I am delighted to launch this consultation, which seeks your views on improving the parole process in Scotland.
Parole is a critical part of our criminal justice system - and probably one of the least understood. The Parole Board for Scotland members do a difficult and complex job. The decision whether to release an individual from custody and to consider the conditions they must abide by, requires careful judgement. The Parole Board's expertise and experience in assessing risk is essential.
Parole processes in Scotland are robust and fair, with a keen focus on public safety.
As part of this Government's commitment to a progressive justice system, we want to explore what more we can do to make parole processes in Scotland the best they can be.
This consultation highlights areas for improvement and suggests some new ideas for a better system.
I have been clear that I want the needs of victims to be at the centre of the criminal justice system. That is why this consultation focuses on strengthening the voice of victims in the parole process. I believe that victims and their families should have the opportunity to make representations to the Parole Board, in whatever format they are most comfortable. It is vitally important that victims and their families have confidence that their safety and security are taken into account when the Parole Board makes its decisions, including in relation to licence conditions.
I also want to make sure that parole processes are as open and transparent as possible. Not only will this help victims, their families and the wider public to better understand the Parole Board's decisions and the reasons behind them, it should also help to maintain public confidence. This consultation seeks your views on how best we can do that.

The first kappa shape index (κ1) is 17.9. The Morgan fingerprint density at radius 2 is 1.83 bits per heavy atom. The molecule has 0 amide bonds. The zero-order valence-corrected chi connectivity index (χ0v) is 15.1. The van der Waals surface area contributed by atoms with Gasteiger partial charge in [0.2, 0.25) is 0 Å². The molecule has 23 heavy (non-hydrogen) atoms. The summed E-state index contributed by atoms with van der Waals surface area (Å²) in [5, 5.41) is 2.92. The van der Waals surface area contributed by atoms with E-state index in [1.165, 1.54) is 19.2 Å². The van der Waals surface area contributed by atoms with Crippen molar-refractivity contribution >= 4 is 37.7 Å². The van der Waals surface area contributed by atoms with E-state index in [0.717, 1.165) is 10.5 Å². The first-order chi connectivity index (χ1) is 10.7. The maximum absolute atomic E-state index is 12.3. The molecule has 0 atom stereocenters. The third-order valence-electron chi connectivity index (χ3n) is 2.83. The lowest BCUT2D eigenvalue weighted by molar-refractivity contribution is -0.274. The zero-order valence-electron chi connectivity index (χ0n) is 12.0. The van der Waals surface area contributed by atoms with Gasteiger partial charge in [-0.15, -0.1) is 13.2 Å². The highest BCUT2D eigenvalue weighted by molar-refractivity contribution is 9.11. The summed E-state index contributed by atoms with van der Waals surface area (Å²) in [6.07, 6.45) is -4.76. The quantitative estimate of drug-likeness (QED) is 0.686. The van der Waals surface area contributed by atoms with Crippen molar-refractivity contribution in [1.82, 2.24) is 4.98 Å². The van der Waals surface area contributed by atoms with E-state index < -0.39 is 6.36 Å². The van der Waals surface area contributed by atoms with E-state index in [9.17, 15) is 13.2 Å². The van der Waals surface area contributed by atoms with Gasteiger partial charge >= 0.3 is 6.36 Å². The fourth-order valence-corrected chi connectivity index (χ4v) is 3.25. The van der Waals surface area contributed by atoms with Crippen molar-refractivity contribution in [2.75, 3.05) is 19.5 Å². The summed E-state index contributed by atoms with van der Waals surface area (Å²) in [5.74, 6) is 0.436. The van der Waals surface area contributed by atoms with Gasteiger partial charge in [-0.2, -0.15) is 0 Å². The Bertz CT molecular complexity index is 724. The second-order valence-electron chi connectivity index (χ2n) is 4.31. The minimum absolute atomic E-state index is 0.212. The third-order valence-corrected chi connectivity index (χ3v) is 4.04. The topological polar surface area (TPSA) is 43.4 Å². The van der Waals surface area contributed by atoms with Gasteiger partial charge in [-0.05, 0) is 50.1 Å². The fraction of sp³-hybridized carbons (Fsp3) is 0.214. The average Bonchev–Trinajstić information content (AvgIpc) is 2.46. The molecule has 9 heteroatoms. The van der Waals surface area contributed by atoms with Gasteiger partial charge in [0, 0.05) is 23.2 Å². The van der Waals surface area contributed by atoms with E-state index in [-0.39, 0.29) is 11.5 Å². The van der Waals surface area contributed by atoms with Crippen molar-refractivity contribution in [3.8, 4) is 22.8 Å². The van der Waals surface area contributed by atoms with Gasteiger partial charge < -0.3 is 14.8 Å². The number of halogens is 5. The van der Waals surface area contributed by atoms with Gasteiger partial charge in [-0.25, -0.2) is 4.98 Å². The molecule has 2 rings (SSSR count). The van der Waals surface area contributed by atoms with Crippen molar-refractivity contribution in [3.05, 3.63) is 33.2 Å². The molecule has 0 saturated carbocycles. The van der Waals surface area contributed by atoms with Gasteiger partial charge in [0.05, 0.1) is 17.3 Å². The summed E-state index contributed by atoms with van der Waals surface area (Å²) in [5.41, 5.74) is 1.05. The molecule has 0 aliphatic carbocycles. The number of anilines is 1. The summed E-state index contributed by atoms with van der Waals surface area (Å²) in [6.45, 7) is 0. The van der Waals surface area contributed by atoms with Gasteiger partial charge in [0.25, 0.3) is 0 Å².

It is important that everyone involved in the parole process has access to the information they need to participate fully. This includes Parole Board members, the organisations that support the Parole Board and victims and their families.
It is also important that prisoners have the information they need to participate in their parole hearings. This underpins a fair, just and proportionate system, which recognises the need to provide opportunities for rehabilitation and reintegration once an individual has served their sentence and is deemed not to pose an unacceptable risk. This consultation therefore, also seeks views on the information prisoners should be provided with, to enable them to understand what is required of them.
The Parole Board for Scotland is independent from Scottish Ministers. Ministers cannot interfere with, or influence, the Parole Board's decisions. That is entirely right and I want to make sure that we do all we can to underline and maintain the Parole Board's independence. This consultation therefore seeks views on options for doing that, including a proposal that the Parole Board transfers to the Scottish Tribunals.
This is your opportunity to shape the future of parole in Scotland. It is really important that we hear a wide range of views and I would encourage everyone to have their say.
Thank you for taking the time to respond. I look forward to hearing your views.
Cabinet Secretary for Justice
Email: Sandra Wallace
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